Car Insurance Discounts by Occupation

Scroll down for the answers to some FAQs on car insurance discounts based on various occupations.

We all know that factors affecting your car insurance premium rates include your age, your gender, your credit score, your driving history, and the state, city, and zip code in which you live, but it may surprise you to learn that your job, not to mention your membership in certain organizations, can also have an affect on your car insurance premium rates.

Even if you don’t use your car for business purposes (except when commuting to and from work), it is a fairly well known fact that people who work at certain low stress occupations get hefty price reductions on car insurance premiums. Conversely, people who are employed in risky or high stress professions get stuck with higher car insurance premium costs. Your occupation is definitely one of the factors considered by underwriters when they calculate car insurance discounts into your premium rates.

That’s why how you describe your occupation can make an important difference in your car insurance policy premium costs. This article includes some examples of how you can tweak your “job title” to be allowed an occupational discount. All in all, there are many thousand occupations out there, and many different ways to describe each one.

What is an occupation?

An occupation is any activity that occupies your mind and takes up a fair amount of your time, whether or not it pays any actual money. An occupation is not limited to a paying job, but can also be a hobby, a learning experience, or even just helping another human being. “Student” always makes the lists of occupations. Even “Unemployed” counts as an occupation on most “job” lists. Your car insurance company may even give car insurance discounts for holding degrees in certain occupations, whether or not you are currently employed in that field.

An occupation is basically any endeavor that requires your concentration on a regular basis. Everyone needs an occupation of some kind.

What do occupations have to do with car insurance?

People who pursue certain occupations are seen by auto insurance underwriters as more careful (or less careful) drivers than people of other occupations. However, it’s not just a matter of superstition: Actual traffic accident statistics have something to do with the underwriter’s decisions.

In many cases, drivers receive car insurance discounts just by working in “low risk” professions, low risk being jobs that are very low stress and involve very little driving. People who work in “high risk” professions can expect hiked up premium rates on car insurance.

What is the purpose of car insurance discounts based on occupation?

Auto insurance companies are forever trying to entice customers in the highly competitive auto insurance market. Car insurance discounts are one way of getting potential customers interested in the services of one company, as opposed to another. Occupational discounts are typically based on traffic accident statistics showing that people in certain professions have fewer accidents and file fewer claims than people in other professions. Car insurance discounts by occupation may also encourage drivers to pursue certain jobs or particular studies.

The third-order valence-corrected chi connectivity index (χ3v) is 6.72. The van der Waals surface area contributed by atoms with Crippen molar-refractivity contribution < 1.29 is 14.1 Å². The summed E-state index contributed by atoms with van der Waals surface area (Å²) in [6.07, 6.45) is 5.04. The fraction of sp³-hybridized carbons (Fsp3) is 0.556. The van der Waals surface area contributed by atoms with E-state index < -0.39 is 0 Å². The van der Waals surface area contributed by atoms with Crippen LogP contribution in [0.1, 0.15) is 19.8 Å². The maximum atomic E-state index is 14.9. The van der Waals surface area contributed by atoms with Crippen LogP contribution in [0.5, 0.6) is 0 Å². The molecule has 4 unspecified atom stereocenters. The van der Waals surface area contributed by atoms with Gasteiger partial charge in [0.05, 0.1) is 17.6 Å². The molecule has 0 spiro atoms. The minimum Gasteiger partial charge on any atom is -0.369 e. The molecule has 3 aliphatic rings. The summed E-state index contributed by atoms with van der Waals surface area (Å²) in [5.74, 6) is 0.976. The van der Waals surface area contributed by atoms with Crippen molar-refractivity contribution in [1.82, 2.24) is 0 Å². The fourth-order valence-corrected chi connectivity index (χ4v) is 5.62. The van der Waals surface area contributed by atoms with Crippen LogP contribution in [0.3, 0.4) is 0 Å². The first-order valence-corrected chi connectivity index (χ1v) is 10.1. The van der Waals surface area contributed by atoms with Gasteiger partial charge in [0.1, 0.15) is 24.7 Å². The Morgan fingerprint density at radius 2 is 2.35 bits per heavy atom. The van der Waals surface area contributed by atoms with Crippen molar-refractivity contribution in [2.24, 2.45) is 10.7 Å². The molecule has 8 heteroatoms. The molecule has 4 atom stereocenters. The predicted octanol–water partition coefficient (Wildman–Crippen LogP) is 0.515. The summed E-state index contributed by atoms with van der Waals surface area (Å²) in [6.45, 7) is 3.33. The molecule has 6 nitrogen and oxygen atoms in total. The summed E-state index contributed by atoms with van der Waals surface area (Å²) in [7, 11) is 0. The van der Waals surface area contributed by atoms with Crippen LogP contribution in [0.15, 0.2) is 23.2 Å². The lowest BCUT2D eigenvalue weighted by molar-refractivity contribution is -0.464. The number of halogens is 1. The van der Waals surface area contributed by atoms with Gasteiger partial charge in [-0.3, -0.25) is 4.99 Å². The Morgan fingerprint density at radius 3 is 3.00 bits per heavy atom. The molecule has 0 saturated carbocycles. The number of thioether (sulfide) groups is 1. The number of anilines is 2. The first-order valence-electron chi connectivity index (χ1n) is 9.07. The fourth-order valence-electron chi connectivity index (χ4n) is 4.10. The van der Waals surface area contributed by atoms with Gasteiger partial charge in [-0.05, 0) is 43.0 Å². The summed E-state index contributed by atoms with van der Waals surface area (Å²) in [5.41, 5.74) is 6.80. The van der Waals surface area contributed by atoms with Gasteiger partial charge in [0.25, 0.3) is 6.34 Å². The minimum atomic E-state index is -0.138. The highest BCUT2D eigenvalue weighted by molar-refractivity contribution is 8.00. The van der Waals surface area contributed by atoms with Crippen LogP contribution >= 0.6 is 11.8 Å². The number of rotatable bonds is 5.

Can Federal employees get car insurance discounts?

Yes. Federal employees get car insurance discounts because they either are or were employed by the Federal government. Federal employees also have more extreme background checks than most other employees. So they probably have no criminal records and good credit. They are probably also extra careful not to accrue any marks against their driving records. This is why car insurance companies can offer discounts of up to 8 percent for Federal employees.

Federal employees include members of the Federal Bureau of Investigation (FBI), the Internal Revenue Service (IRS), the United States Postal Service (USPS), and the various branches of the U.S. Military, as well as Federal Judges and Prosecutors.

What types of occupations receive car insurance discounts?

Here is a list of 20 occupations that are looked upon favorably by auto insurance underwriters. These occupations are likely to receive car insurance discounts from one company or another, although different car insurance companies offer different occupational discounts. As always, it pays to shop around. In any case, it seems that people in the following professions have a lower frequency of traffic accident claims:

Accountants: Certified Public Accountants (CPAs) can enjoy a break on car insurance premiums. CPAs are meticulous, detail-oriented types who tend to work near home (if not at home). Their jobs have relatively low stress levels.

Actuaries: Actuaries are insurance professionals who decide how much an insurance company will pay out on a claim. Actuaries seem less likely than other employees to file claims on their own behalf.

Architects: Architects have a precise, meticulous nature. They also tend to work near home. The qualities that make an architect are many of the same qualities that make a safe driver.